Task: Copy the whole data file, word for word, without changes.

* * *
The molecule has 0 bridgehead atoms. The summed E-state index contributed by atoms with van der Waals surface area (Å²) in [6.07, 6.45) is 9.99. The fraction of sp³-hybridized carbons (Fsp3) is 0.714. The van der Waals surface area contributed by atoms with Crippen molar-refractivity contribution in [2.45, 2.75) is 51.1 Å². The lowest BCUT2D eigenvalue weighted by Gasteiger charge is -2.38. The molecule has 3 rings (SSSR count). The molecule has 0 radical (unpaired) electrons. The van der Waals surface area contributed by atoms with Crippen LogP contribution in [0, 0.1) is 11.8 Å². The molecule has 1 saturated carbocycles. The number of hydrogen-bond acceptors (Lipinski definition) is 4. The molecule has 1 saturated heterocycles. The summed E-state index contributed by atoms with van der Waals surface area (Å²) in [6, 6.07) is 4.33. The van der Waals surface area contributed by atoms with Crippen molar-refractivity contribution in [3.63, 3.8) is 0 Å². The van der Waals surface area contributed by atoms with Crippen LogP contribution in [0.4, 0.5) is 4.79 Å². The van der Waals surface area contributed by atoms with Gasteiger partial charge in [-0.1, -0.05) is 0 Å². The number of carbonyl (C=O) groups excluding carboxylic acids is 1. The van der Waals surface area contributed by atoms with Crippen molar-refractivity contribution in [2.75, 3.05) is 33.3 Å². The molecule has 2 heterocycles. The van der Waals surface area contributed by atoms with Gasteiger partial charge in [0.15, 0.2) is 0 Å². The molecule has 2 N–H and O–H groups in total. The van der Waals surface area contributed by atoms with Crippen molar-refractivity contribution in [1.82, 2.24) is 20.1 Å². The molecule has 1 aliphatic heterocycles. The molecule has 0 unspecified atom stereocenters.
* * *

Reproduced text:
The molecule has 0 bridgehead atoms. The summed E-state index contributed by atoms with van der Waals surface area (Å²) in [6.07, 6.45) is 9.99. The fraction of sp³-hybridized carbons (Fsp3) is 0.714. The van der Waals surface area contributed by atoms with Crippen molar-refractivity contribution in [2.45, 2.75) is 51.1 Å². The lowest BCUT2D eigenvalue weighted by Gasteiger charge is -2.38. The molecule has 3 rings (SSSR count). The molecule has 0 radical (unpaired) electrons. The van der Waals surface area contributed by atoms with Crippen LogP contribution in [0, 0.1) is 11.8 Å². The molecule has 1 saturated carbocycles. The number of hydrogen-bond acceptors (Lipinski definition) is 4. The molecule has 1 saturated heterocycles. The summed E-state index contributed by atoms with van der Waals surface area (Å²) in [6, 6.07) is 4.33. The van der Waals surface area contributed by atoms with Crippen molar-refractivity contribution in [3.63, 3.8) is 0 Å². The van der Waals surface area contributed by atoms with Crippen LogP contribution in [0.4, 0.5) is 4.79 Å². The van der Waals surface area contributed by atoms with Gasteiger partial charge in [-0.1, -0.05) is 0 Å². The number of carbonyl (C=O) groups excluding carboxylic acids is 1. The van der Waals surface area contributed by atoms with Crippen molar-refractivity contribution in [2.75, 3.05) is 33.3 Å². The molecule has 2 heterocycles. The van der Waals surface area contributed by atoms with Gasteiger partial charge in [0.15, 0.2) is 0 Å². The molecule has 2 N–H and O–H groups in total. The van der Waals surface area contributed by atoms with Crippen molar-refractivity contribution in [1.82, 2.24) is 20.1 Å². The molecule has 1 aliphatic heterocycles. The molecule has 0 unspecified atom stereocenters.